City of London leader asks world what to build

Copyright David Lawson– first appeared Architects Journal Feb 1999

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A pre-emptive strike by the millennium bug has crashed the room-booking computer and mangled  the order for tea and biscuits. But the  wait provides  time  to contemplate a fine crop of tower cranes from Judith Mayhew's office, high over London's famous Old Bailey.

  They march across the skyline, raising multiple fingers to those who  predict the death of the City as a world financial centre as Britain remains outside European Monetary Union.

 But Mayhew, head of the City Corporation, is not complacent. She will be in Cannes again this month energetically selling the City to bankers and investors at MIPIM, the annual bash for the international property industry.

  Sales pitches are  not what you might expect from the head of a venerable institution that boasts a longer history  than Parliament and is indelibly linked in outsiders' minds to  Dick Whittington. She is no nursery-rhyme mayor, however. Like any local authority, the Lord Mayor wears the funny robes and the council leader does the business.

  And there is a lot of business. The City Corporation pulls in 400m pounds of rates a year and controls the most valuable square mile  in the world. It owns a good slice as well as controlling development.

 Mayhew has been in charge for a couple of years. 'I'm only just getting my feet under the table,' she says. Not that she has much time to sit at a table. Eighteen hour days are normal when she also has to also hold down a senior post  at solicitors Wilde Sapte.

  Much of that time is spent talking to the occupiers and developers generating those tower cranes. The Corporation has learned a lot since the last boom, when it leaned heavily towards conservation. It gained a reputation as anti-business, anti-development and antediluvian.

 Today, the pendulum has swung so far that Mayhew will be consulting at MIPIM  on the pending City development plan with  companies that are not yet in the UK, let alone London. 'We will be the first city to consult with the rest of the world about our future,' she says.

   Some critics point out that such eagerness is  a response to Canary Wharf sucking jobs out to Docklands. Mayhew dismisses this as yesterday's news. The high-profile battle between neighbours is over. 'They will provide the cheaper back-office space that we cannot,' she says.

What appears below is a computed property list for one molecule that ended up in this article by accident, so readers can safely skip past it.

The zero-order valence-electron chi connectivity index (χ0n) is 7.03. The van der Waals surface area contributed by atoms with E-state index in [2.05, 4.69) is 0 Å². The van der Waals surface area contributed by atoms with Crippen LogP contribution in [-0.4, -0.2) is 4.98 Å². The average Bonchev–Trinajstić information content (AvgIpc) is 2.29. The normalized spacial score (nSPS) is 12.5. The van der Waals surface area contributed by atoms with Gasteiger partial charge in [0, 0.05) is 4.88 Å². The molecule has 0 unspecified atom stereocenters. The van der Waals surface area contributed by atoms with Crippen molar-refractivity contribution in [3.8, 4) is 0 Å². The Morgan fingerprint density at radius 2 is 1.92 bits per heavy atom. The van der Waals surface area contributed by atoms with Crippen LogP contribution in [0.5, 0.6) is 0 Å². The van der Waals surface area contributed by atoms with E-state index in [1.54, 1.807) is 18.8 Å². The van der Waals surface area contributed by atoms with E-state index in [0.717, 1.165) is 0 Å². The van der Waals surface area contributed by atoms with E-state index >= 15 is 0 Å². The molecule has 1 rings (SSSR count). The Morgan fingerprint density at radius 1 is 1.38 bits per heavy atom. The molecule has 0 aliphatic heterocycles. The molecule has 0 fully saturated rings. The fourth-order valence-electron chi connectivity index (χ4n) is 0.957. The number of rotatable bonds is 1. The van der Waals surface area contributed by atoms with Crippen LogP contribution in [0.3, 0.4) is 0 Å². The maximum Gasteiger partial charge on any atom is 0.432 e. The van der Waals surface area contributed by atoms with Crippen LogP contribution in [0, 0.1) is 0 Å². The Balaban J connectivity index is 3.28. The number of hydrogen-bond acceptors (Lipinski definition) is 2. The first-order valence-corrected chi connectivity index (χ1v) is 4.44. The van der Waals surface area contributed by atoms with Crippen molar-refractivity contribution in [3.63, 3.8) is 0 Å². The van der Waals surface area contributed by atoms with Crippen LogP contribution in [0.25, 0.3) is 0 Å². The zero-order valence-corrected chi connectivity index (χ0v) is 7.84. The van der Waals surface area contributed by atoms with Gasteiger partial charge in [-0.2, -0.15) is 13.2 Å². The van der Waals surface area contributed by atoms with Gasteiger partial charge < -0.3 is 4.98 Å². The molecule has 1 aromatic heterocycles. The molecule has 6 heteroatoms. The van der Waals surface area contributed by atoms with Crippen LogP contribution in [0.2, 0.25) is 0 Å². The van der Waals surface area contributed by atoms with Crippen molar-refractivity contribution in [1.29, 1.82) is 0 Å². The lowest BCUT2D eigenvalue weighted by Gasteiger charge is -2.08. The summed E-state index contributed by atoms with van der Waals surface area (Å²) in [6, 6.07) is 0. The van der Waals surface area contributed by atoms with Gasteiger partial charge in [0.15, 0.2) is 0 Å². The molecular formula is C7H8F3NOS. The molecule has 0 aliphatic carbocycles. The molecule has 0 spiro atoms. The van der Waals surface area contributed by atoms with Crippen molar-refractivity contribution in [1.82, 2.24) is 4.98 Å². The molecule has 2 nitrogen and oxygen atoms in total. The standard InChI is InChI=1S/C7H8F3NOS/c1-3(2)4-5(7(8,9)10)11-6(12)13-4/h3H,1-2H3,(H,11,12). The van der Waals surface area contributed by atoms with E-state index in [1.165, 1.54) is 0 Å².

It helps, of course, that Lord Levine, former head of Canary Wharf, is the current City Lord Mayor, and is anything but a passive ceremonial figure.

 The ban on towers to rival the Docklands giant, intimated by the City's refusal to sanction  the planned Millennium Tower, is also inaccurate. 'The tower was out of scale and unsuitable in that location,' she says. 'But there might be others.'

  She repeats 'might'. It is not worth stirring up false  hope - or potential criticism. Building high is a problem in the web of sightlines protecting views of St Paul's. But it may not be impossible.

  This does not seem to have held back new building, however. Almost a million square feet was pre-let  in the first half of last year, a vital driver when speculative development is no longer viable. This move to pre-letting has immeasurably improved the quality of buildings, she says. Occupiers get involved early and specify much higher standards.

 Wilde Sapte's own building, a tribute to Stanhope's Stuart Lipton in his pomp, is a classic example of efficiency linked to good design.  'It's my favourite City building,' she says.

 This is why  Mayhew spends so much time talking to occupiers about what they want. The planning committee makes individual decisions but a lot of advance work is done  before plans ever reach this level.

 'There is no longer a typical  City building. Lawyers want something different from bankers,' she says.

    The rise in quality strengthens the City's hand in the real battle to attract business. The main threats come not from  Docklands but rival financial centres like New York and Tokyo. Frankfurt is also coming up on the rails to challenge as capital of Euroland. Mayhew is also a member of the London Development Partnership, which will become  a regional development body when the new mayor and assembly are formed.

 But this does not mean the   Corporation is being pushed into the background. Under Old Labour, its future looked bleak. Only 5000 people live in the City, and most votes are cast under ancient rights by partners in City firms. Everything could have disappeared through merger with a neighbouring borough under a new Greater London Authority and a mayor with draconian planning powers over  any building over 200 sq metres.

  Instead, the government has swung in the other direction, backing a private Bill to  extend business votes to companies. This  will turn all those foreign banks which have colonised the City into Mayhew's constituents, so the MIPIM consultations may not be as strange as they first seem. The London mayor's powers have also been whittled away.

   Cities have similar business districts in New Zealand, where she was born and educated, and Australia. Mayhew sees it as a vital  weapon  over rivals like New York, which is suffering because Manhattan has to compete with the overpowering demands of the rest of the metropolis.

  In the meantime, she remains confident  about raising a new crop of tower cranes. But she cannot relax. Transport is a vital factor influencing footloose financial giants, so the City continues to fight for Crossrail.

 'It is not as bad as some make out, though,' she says. 'Have you ever tried to get into New York from the airport?'